Antioxidants Help Endometriosis Pain
Endometriosis is a condition where the tissue lining in the uterus spreads and grows outside the uterus. Symptoms of endometriosis are not always apparent and can go undetected for long periods of time. When symptoms do present themselves it is in the form of pain, scarring, menstrual problems, and difficulty in conceiving. Although conventional treatment includes surgery and the use of hormones, there are effective natural alternatives, which include diet, herbs, and nutrient supplementation. When a woman has endometriosis the lining of the uterus that should have been eliminated during menstruation instead migrates and attaches itself to other parts of the body outside the uterus. These parts can be varied, including other organs of the body. It can entwine itself around the ovaries, fallopian tubes, bladder and intestines and in some cases can travel to distant areas such as the lungs.
Research now shows that antioxidants including vitamin E and C are help reduce pain associated with endometriosis. Women in the study reported a 43% reduction in symptoms compared to placebo.
Endometriosis is often the result of too much estrogen circulating in the body.
Excess estrogen can lead to changes in the lining of the uterus.
Nutrients that help in the balancing and metabolic process of estrogen are found in foods such as Broccoli, cauliflower, cabbage, kale, Brussels sprouts, and bok choy.
Additional beneficial foods and herbs include:
* Flavones, celery and parsley of which are an excellent source.
* Flaxseeds, which are high in lignans and fiber.
Chaste-tree berry Supplementation for Hormonal Balance
Chaste berry, also known as Vitex agnus-castus, is a herb that has been traditionally used to help balance hormones in women. It is believed to work by influencing the pituitary gland, which regulates the production of hormones such as estrogen and progesterone.
Research suggests that chaste berry may be beneficial for certain hormone-related conditions, such as premenstrual syndrome (PMS), irregular menstrual cycles, and symptoms of menopause. It is thought to help increase progesterone levels and decrease levels of prolactin, a hormone that can disrupt the menstrual cycle.
Several studies have shown positive effects of chaste berry in reducing PMS symptoms, such as breast tenderness, bloating, and mood swings. It may also help regulate menstrual cycles in women with irregular periods.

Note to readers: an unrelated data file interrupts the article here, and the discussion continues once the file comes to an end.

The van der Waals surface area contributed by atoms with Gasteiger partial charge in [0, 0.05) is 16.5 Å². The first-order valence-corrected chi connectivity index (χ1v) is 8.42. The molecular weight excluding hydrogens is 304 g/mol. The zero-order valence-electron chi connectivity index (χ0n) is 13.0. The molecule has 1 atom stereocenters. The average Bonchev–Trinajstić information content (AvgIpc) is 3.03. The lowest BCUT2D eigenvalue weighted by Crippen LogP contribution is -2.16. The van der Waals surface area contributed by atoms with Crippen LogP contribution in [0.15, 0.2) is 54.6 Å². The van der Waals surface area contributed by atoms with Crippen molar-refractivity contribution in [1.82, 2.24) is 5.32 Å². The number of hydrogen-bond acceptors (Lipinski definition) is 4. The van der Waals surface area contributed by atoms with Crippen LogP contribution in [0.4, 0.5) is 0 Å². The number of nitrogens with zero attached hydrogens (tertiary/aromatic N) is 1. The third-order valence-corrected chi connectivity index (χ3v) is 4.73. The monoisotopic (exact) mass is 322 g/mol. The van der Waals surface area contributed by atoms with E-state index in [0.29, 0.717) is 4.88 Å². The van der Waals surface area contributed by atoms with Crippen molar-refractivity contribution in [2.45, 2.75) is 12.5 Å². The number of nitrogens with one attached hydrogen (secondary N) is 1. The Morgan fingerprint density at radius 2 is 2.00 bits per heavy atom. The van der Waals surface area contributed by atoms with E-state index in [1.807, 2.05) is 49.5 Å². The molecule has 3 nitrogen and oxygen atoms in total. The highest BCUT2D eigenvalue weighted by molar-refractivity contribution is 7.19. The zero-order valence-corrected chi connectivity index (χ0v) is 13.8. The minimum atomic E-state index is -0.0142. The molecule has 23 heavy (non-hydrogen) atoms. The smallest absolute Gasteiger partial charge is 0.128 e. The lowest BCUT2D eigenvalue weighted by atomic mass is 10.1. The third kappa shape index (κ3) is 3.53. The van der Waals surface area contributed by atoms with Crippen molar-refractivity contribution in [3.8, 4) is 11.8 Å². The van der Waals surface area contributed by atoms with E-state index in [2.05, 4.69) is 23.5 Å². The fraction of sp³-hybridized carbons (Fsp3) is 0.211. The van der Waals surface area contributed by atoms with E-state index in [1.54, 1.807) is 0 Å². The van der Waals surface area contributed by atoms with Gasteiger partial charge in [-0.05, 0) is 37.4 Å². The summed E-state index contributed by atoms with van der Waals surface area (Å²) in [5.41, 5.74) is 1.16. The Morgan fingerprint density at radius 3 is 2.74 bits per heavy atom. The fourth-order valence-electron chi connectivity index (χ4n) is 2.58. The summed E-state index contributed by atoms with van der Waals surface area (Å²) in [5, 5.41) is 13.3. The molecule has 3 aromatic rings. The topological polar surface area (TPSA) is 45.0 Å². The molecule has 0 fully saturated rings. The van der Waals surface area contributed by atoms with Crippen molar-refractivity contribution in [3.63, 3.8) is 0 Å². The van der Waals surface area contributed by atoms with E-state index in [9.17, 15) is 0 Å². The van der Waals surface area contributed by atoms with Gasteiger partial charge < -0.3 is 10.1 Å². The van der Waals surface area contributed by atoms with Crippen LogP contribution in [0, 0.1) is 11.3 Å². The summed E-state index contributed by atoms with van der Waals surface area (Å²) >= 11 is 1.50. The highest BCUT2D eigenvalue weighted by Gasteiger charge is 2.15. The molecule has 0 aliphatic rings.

Over the counter Progesterone cream may relieve the pain experienced during menstrual periods and it is thought to slow the growth of abnormal tissue. For my patients I recommend a trial of over the counter progesterone cream, Restored Balance, a natural, non-synthetic, thus safe form of progesterone.
Studies have indicated that Omega 3’s may be beneficial when addressing endometriosis. These can be found in fish such as salmon, mackerel, sardines, and anchovies. However, because of the dioxins and PCB’s that they contain, it may be preferable to take an Omega 3 supplement that contains a minimal amount of these environmental chemicals.
Processed Meat Heart Attack, Stroke Diabetes, and COPD Risk
Research published in the European Respiratory Journal shows that individuals with chronic obstructive pulmonary disorder (COPD) who consumed the higher amounts of processed or “cured” meats, doubled their risk of being readmitted to the hospitable for COPD related conditions. Cured meats are loaded with potentially harmful nitrates and nitrites, two chemicals associated with increased risk of heart attack and stroke. In rats sodium nitrites caused pulmonary emphysema. Nitrites are oxidizing, causing cellular inflammation, damage and destruction. Researchers from the Harvard School of Public Health (HSPH) have found that eating processed meat, such as bacon, sausage or processed deli meats, was associated with a 42% higher risk of heart disease and a 19% higher risk of type 2 diabetes. In contrast, the researchers did not find any higher risk of heart disease or diabetes among individuals eating unprocessed red meat, such as from beef, pork, or lamb.